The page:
Can an employer force staff to have a vaccine?
- AuthorCatherine Almeida
Employers and employees may have noted with interest a story in the media about high profile firm, Pimlico Plumbers, which is allegedly planning to rewrite its workers’ contracts to require them to have the Covid-19 vaccination if it is safe for them to do so.
From an employment law perspective, this issue is complex. Rewriting contracts with existing workers and employees is something that should be done collaboratively, following strict protocols and practices, not simply delivered as a fait accompli. Legally, companies may find they cannot force employees to take a vaccine and people who refuse vaccination and are subsequently dismissed may have grounds to make a legal claim.
However, clearly, when it comes to receiving the vaccine, there are different thresholds of need in every sector. If, as an organisation, you operate within the social care sector, for example, you may be able to successfully argue it is a ‘reasonable management request’ for employees to be vaccinated on the basis that Covid-19 poses a serious risk to the vulnerable individuals you care for.
As an employer, you would need to consider which teams you deem to need the vaccine in order for your operations to function. You should consider what action you would want to take if staff refuse vaccination - would it be a disciplinary matter, or could you offer them an alternative role?
It is important to note that such an instruction might not be deemed reasonable and any process you follow to manage the fall out of a refusal must be fair and based on the individual circumstances.
You must carefully weigh up the fact that an employee who refuses the vaccine could argue that there is a discriminatory issue to consider such as:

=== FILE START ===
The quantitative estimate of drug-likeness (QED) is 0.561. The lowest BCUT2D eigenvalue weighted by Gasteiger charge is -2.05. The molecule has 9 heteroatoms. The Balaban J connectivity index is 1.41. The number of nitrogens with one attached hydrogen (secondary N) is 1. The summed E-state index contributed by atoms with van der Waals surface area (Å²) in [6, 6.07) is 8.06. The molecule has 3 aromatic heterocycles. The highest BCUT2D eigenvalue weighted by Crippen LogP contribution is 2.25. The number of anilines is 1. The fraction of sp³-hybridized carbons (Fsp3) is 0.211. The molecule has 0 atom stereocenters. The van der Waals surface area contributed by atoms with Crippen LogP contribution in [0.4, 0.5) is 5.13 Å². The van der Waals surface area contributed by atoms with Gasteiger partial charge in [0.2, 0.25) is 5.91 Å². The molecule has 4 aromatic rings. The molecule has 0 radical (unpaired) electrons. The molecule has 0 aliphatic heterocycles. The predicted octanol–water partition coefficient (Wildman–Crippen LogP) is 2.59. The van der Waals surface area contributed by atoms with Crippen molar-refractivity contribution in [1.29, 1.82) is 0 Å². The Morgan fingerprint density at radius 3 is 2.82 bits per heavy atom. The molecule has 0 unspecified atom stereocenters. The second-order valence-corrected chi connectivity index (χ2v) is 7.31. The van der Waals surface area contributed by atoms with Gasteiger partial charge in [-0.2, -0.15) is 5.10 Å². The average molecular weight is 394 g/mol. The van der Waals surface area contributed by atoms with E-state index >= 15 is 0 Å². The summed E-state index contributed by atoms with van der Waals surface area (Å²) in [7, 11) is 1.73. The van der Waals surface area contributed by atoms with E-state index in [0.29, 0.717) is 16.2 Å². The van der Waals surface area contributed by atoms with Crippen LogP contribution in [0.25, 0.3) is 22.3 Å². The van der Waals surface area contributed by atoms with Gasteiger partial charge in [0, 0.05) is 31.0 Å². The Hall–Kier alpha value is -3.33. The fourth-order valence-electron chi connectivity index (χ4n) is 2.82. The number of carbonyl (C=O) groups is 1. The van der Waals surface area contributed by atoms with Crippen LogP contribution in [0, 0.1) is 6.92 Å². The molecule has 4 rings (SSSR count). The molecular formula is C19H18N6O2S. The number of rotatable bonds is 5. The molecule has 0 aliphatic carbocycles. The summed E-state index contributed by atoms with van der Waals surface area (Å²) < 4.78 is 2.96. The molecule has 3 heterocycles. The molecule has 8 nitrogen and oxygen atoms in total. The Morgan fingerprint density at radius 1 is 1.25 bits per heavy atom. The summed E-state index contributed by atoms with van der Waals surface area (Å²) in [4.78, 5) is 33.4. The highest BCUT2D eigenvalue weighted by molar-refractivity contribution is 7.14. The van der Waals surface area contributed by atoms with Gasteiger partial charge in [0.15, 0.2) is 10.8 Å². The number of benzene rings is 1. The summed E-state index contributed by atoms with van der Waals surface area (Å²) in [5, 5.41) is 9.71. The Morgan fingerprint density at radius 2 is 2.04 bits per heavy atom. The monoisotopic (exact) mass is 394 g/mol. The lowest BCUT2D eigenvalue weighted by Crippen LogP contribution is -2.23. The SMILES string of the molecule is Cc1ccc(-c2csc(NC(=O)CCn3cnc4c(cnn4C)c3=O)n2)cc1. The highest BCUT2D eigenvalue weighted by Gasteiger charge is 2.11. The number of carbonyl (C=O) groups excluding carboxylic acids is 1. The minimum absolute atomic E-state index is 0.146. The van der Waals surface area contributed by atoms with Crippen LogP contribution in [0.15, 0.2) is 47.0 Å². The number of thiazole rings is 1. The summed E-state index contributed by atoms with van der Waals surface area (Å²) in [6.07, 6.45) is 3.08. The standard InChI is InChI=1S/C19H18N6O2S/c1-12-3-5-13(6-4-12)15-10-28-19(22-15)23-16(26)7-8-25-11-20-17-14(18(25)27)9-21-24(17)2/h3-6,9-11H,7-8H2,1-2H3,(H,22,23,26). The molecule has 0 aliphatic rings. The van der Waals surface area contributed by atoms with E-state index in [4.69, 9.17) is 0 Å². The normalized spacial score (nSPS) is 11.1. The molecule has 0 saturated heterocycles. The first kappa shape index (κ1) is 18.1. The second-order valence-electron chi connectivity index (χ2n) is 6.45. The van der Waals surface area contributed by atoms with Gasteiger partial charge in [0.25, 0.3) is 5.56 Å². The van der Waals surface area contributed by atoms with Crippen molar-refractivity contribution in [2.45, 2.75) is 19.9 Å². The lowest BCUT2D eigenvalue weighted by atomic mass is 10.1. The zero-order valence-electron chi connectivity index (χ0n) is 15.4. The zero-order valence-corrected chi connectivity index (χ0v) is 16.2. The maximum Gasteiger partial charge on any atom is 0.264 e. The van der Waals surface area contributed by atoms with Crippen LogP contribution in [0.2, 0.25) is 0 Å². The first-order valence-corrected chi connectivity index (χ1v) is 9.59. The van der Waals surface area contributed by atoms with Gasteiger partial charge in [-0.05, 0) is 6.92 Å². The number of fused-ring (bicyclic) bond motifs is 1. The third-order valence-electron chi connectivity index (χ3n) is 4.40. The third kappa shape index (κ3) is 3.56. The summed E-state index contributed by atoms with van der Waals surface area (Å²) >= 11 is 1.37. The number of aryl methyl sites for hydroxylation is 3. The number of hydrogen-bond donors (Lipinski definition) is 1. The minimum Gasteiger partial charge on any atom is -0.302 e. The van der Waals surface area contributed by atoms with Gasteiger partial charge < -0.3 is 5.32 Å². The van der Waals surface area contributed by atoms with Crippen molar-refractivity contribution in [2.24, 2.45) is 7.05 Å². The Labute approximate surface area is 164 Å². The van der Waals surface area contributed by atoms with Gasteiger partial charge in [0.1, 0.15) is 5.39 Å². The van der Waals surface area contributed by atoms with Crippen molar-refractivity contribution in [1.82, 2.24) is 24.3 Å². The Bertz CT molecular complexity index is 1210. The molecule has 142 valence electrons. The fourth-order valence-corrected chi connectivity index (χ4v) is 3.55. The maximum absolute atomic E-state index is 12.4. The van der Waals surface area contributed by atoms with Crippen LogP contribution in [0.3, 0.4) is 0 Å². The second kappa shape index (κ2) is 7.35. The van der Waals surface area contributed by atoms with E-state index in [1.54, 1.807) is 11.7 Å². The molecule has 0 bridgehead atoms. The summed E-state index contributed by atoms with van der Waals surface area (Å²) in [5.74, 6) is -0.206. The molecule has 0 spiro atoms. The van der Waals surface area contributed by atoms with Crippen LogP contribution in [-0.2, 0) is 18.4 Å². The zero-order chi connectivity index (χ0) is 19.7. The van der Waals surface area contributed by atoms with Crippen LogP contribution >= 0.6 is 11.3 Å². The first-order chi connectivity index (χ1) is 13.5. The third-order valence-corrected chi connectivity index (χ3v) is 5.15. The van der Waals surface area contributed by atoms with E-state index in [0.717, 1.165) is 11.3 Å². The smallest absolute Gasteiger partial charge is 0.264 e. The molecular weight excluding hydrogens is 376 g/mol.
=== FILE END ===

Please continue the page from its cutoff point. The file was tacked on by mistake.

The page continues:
- Age - if you enforce a vaccination regime where staff would not be offered it on age grounds as part of the wider NHS roll out you should consider if you are placing a particular age group at a detriment.
- Disability - if an individual is advised not to have it due to a medical condition, for example, they have documented reactions to vaccinations or they have an extreme phobia that causes anxiety around vaccinations/needles.
- Sex/pregnancy - with differing advice about the safety of the vaccine for pregnant women, may be unable to obtain a vaccination until after the birth of their child, they should not be penalised for this.
- Religion or beliefs - there have been a number of document issues within the media surrounding religion and the vaccination, you should be careful in the management of situations if individuals refuse the vaccination on religious grounds. As a further consideration, it could be considered a philosophical belief to be an anti-vaxer.
There are also potential Data Protection issues here. Vaccination records are medical and sensitive personal information - you should weigh up why you need to hold such information and how you will safeguard it.
We are still in the very early days of the rollout and anxieties are running high. An employer would need to be able to substantiate the fact that vaccines are a necessity from a health and safety standpoint in order to justify disciplinary action or treating employees differently if they are not vaccinated.
It is likely an employer would need to show they have exhausted all other measures to protect the health and safety of staff and those they come in contact with before they could reasonably justify mandating the vaccine to protect staff.
If employers want to make it a job requirement to have vaccinations this would need to be expressly incorporated into employment contracts and a contract variation process including meaningful consultation would need to take place to make this amendment after the fact.
The HR Services team at JCP Solicitors is offering a short term retainer to assist local businesses with HR issues linked to the coronavirus pandemic.
For more information contact us on 03333 208644 or email email@example.com.